No, drivers aren’t going to 'sit around and wait' for their EVs to charge

A new technology is always seen through the lens of the old, so there is usually a period of awkward transition, before people grasp the possibilities of a new medium—early movies were often filmed stage plays, and early web sites looked like low-budget magazines. 

Above: An EV charging. Photo: Ernest Ojeh / Unsplash

There’s also often a crop of early business ventures that sound logical to someone, but that soon fail because the need they’re designed to address no longer exists. Remember web “shopping malls” and “portals?” These seemed like good ideas to those who failed to understand that there was no such thing as physical location on the internet, and that web browsers allowed users to easily construct their own “portals.”

In the present early phase of the EV transition, many fail to understand that the gas station is a thing of the past. Some are hoping to build businesses on the idea that EV drivers are going to be making regular stops to refuel, and that they’re going to need to “sit around and wait” (that phrase gets tossed around a lot) for their cars to charge.

I don’t know exactly what the EV ecosystem of the future will look like, and neither does anyone else. I was deeply involved in the development of the web back in the 1990s, but I (and most others) failed to foresee how pervasive social networks would become, much less how profoundly they would affect society. Likewise, our relationship to our vehicles will surely evolve in ways that even the “experts” can’t imagine today. But one thing I’m pretty darn sure about is that consumers are not going to be sitting around looking for ways to pass the time while our cars charge.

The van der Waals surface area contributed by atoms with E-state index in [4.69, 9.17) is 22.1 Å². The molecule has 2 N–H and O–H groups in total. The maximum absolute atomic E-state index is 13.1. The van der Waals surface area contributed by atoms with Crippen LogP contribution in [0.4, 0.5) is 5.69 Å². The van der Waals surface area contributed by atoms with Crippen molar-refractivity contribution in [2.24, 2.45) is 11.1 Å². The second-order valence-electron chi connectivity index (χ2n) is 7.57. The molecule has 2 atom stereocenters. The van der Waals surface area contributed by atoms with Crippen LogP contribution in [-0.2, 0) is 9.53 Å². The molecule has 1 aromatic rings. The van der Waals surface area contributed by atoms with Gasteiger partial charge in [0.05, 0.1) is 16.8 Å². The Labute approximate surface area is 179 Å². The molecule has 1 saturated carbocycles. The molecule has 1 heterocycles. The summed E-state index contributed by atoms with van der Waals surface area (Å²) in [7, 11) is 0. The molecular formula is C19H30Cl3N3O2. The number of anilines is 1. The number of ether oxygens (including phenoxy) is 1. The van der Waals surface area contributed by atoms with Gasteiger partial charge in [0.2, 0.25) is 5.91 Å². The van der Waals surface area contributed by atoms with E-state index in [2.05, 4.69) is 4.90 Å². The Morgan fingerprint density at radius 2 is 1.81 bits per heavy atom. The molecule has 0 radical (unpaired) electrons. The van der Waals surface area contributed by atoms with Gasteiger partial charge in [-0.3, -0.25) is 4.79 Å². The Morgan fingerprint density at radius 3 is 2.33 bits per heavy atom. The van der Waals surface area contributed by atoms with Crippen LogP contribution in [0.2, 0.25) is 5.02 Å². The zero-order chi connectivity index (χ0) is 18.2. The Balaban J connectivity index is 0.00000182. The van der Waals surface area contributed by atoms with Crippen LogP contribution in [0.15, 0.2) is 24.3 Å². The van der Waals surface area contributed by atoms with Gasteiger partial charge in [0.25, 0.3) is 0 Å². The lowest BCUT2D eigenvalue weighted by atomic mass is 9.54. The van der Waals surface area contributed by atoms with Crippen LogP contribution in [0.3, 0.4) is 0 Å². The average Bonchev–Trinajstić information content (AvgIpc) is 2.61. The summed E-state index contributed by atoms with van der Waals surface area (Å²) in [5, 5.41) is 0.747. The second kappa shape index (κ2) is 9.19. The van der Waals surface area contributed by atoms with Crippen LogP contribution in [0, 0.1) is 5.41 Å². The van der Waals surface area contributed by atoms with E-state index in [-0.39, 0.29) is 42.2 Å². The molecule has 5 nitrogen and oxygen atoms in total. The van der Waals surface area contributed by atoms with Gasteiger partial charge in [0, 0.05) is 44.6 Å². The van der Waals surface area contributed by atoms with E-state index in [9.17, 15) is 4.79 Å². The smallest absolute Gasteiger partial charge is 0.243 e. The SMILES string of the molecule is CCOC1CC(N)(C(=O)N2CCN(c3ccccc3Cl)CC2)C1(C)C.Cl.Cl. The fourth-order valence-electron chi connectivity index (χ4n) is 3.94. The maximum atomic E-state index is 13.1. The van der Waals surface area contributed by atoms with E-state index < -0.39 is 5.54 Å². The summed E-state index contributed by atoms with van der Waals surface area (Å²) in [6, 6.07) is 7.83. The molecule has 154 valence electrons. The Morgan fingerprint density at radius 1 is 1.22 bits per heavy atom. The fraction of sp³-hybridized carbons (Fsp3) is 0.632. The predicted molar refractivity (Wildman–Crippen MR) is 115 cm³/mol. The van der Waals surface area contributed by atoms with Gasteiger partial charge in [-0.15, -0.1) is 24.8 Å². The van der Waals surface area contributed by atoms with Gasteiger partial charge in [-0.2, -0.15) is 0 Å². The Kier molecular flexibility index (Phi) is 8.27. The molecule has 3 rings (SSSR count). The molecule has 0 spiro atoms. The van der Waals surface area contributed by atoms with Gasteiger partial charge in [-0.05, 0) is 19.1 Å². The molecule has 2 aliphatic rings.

The author of a recent piece in Forbes opines that the shift from pumping gas to transferring electrons is going to force convenience stores, many of which double as gas stations, to reinvent themselves, as drivers’ mentality changes from “grab and go” to “sit and wait.” Stores should install video booths and workstations, because drivers are going to be sitting around for “30 minutes to multiple hours” to charge.

Another article published in Medium presents a more moderate version of the same proposition—charging takes 15-30 minutes, so C-store owners should take advantage of the “captive audience.” We often hear similar ideas—one acquaintance of mine proposed that performance stages should be built at highway rest stops so drivers can listen to live music while they “sit for hours waiting to charge.”

Oil giant Shell apparently subscribes to this vision of a contemplative future, and is doing much more than writing about it—the company has opened “EV hubs” in London and Paris, with amenities such as rest rooms, coffee shops and “comfortable seating areas.”